Timeline of reproductive rights legislation

Timeline of reproductive rights legislation, a chronological list of laws and legal decisions affecting human reproductive rights. Reproductive rights are a sub-set of human rights[1] pertaining to issues of reproduction and reproductive health.[2] These rights may include some or all of the following: the right to legal or safe abortion, the right to birth control, the right to access quality reproductive healthcare, and the right to education and access in order to make reproductive choices free from coercion, discrimination, and violence.[3] Reproductive rights may also include the right to receive education about contraception and sexually transmitted infections, and freedom from coerced sterilization, abortion, and contraception, and protection from gender-based practices such as female genital cutting (FGC) and male genital mutilation (MGM).[1][2][3][4]

17th century to 19th century

1910s to 1960s

1970s to present

For such companies, the Court's majority directly struck down the contraceptive mandate, a regulation adopted by the US Department of Health and Human Services (HHS) under the Affordable Care Act (ACA) requiring employers to cover certain contraceptives for their female employees, by a 5-4 vote.[50] The court said that the mandate was not the least restrictive way to ensure access to contraceptive care, noting that a less restrictive alternative was being provided for religious non-profits, until the Court issued an injunction 3 days later, effectively ending said alternative, replacing it with a government-sponsored alternative for any female employees of closely held corporations that do not wish to provide birth control.[51]

See also


  1. "Closely held" corporations are defined by the Internal Revenue Service as those which a) have more than 50% of the value of their outstanding stock owned (directly or indirectly) by 5 or fewer individuals at any time during the last half of the tax year; and b) are not personal service corporations. By this definition, approximately 90% of U.S. corporations are "closely held", and approximately 52% of the U.S. workforce is employed by "closely held" corporations. See Blake, Aaron (June 30, 2014). "A LOT of people could be affected by the Supreme Court's birth control decision – theoretically". The Washington Post.
  1. 1 2 Freedman, Lynn P.; Stephen L. Isaacs (Jan–Feb 1993). "Human Rights and Reproductive Choice". Studies in Family Planning. Studies in Family Planning, Vol. 24, No. 1. 24 (1): 18–30. doi:10.2307/2939211. JSTOR 2939211. PMID 8475521.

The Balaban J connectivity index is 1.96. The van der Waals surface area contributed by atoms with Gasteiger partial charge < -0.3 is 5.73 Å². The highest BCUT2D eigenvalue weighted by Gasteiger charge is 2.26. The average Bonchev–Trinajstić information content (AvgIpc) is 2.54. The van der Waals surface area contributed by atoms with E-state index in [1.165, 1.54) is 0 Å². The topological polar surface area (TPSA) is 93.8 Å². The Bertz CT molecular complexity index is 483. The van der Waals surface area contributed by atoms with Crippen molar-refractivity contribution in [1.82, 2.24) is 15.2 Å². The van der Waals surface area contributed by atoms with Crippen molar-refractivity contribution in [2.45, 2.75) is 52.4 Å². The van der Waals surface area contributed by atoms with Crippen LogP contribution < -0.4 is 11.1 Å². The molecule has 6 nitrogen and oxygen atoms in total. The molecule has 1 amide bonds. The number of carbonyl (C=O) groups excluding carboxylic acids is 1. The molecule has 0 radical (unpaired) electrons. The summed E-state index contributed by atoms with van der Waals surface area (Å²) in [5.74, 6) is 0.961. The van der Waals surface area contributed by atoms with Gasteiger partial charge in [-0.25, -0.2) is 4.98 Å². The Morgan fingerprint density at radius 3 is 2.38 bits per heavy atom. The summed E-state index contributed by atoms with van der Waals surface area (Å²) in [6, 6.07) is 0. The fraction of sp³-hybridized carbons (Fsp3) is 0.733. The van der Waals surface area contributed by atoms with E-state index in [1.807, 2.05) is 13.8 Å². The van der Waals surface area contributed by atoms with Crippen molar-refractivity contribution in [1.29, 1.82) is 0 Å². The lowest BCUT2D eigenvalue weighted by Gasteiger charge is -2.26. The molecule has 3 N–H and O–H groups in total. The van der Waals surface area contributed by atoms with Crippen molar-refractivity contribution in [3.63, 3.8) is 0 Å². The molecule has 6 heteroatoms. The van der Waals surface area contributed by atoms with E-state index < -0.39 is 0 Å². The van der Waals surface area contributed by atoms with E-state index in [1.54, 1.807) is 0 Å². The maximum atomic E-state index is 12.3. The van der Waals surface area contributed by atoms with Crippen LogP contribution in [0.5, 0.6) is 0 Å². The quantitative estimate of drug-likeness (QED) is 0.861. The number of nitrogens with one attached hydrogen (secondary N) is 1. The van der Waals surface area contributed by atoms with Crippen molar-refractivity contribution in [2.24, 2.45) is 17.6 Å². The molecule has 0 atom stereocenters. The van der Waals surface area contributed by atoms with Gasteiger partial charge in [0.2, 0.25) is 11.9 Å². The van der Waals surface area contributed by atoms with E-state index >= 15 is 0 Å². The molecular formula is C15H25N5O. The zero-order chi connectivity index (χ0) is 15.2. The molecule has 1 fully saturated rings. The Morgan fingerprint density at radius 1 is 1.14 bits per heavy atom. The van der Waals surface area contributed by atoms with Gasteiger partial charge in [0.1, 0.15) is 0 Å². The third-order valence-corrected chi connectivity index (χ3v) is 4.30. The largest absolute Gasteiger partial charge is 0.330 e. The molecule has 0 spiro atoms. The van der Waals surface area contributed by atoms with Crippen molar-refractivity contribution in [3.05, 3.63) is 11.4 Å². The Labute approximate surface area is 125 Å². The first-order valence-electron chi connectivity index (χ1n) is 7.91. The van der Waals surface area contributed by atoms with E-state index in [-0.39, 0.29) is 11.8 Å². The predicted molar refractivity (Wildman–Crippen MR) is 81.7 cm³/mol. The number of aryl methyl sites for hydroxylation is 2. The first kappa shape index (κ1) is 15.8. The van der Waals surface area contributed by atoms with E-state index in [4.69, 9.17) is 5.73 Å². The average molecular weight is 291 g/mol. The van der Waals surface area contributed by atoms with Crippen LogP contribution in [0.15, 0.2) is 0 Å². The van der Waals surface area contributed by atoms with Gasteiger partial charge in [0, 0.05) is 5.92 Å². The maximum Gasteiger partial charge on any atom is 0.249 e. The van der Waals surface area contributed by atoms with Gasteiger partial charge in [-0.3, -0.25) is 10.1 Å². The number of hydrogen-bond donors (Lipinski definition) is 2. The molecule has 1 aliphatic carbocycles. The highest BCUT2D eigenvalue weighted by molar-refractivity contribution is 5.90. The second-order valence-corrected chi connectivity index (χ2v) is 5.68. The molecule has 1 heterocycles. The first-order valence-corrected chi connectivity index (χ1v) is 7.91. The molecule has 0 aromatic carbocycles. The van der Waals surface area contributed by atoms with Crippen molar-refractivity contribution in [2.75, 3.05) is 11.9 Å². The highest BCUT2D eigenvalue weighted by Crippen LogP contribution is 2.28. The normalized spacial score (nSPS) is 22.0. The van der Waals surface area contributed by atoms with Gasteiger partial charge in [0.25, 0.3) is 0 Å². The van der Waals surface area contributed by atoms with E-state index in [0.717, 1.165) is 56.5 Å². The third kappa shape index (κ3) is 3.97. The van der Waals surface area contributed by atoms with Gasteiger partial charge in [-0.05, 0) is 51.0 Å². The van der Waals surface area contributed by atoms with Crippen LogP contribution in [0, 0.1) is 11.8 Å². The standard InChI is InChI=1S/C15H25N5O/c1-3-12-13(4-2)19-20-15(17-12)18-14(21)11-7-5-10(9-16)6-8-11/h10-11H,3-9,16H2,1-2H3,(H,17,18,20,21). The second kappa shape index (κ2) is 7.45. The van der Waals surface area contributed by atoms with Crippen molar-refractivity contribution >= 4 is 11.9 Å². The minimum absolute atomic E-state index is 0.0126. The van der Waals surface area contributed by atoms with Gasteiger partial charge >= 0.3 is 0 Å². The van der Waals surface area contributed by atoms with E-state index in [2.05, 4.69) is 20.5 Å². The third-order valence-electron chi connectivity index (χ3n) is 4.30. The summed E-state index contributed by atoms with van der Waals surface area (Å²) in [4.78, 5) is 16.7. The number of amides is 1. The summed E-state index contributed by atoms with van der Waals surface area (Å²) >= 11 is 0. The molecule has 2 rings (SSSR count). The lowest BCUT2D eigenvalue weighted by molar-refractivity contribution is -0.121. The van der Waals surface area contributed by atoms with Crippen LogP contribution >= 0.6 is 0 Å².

2. 1 2 Cook, Rebecca J.; Mahmoud F. Fathalla (September 1996). "Advancing Reproductive Rights Beyond Cairo and Beijing". International Family Planning Perspectives. International Family Planning Perspectives, Vol. 22, No. 3. 22 (3): 115–121. doi:10.2307/2950752. JSTOR 2950752.
  3. 1 2 Amnesty International USA (2007). "Stop Violence Against Women: Reproductive rights". SVAW. Amnesty International USA. Retrieved 2007-12-08.
  4. Template
  5. William Blackstone, Commentaries, 1:120--41 (1765).
  6. Blackstone, William (1979) [1765]. "Amendment IX, Document 1". Commentaries on the Laws of England. 5. Chicago: University of Chicago Press. p. 388.
  7. Lord Ellenborough’s Act." (1998). The Abortion Law Homepage. Retrieved February 20, 2007.
  8. Keown, John (1988). Abortion, doctors, and the law: some aspects of the legal regulation of abortion in England from 1803 to 1982. Cambridge: Cambridge University Press. p. 26. ISBN 0-521-89413-1. OCLC 49550035.
  9. 1 2 Status of abortion in Japan. (1967). IPPF Medical Bulletin, 1(6):3. Retrieved April 12, 2006.
  10. 1 2 Sixtus
  11. Kevles, Daniel J. (2001-07-22). "The Secret History of Birth Control". The New York Times. Retrieved 2006-10-21.
  12. Mohr, James C. (1978). Abortion in America: The Origins and Evolution of National Policy, 1800–1900. New York: Oxford University Press US.
  13. O'Beirne, Kate. (2005, January 8). "America's Earliest Feminists Opposed Abortion." Chicago Sun-Times. Retrieved March 16, 2006.
  14. 1 2 "Biographical Note". The Margaret Sanger Papers. Sophia Smith Collection, Smith College, Northampton, Mass. 1995. Retrieved 2006-10-21.
  15. "population". Encyclopædia Britannica. 2008. Retrieved 2008-12-14.
  16. Mexico rape
  17. "Rozporządzenie Prezydenta Rzeczypospolitej" (PDF) (in Polish). 1932-07-11. Retrieved 2008-12-10.
  18. Iceland
  19. Friedlander, Henry (1995). The origins of Nazi genocide: from euthanasia to the final solution. Chapel Hill, North Carolina: University of North Carolina Press. p. 30. ISBN 0-8078-4675-9. OCLC 60191622.
  20. Proctor, Robert E. (1989). Racial Hygiene: Medicine Under the Nazis. Cambridge, Massachusetts: Harvard University Press. p. 366. ISBN 0-674-74578-7. OCLC 20760638. This emendation allowed abortion only if the woman granted permission, and only if the fetus was not old enough to survive outside the womb. It is unclear if either of these qualifications was enforced.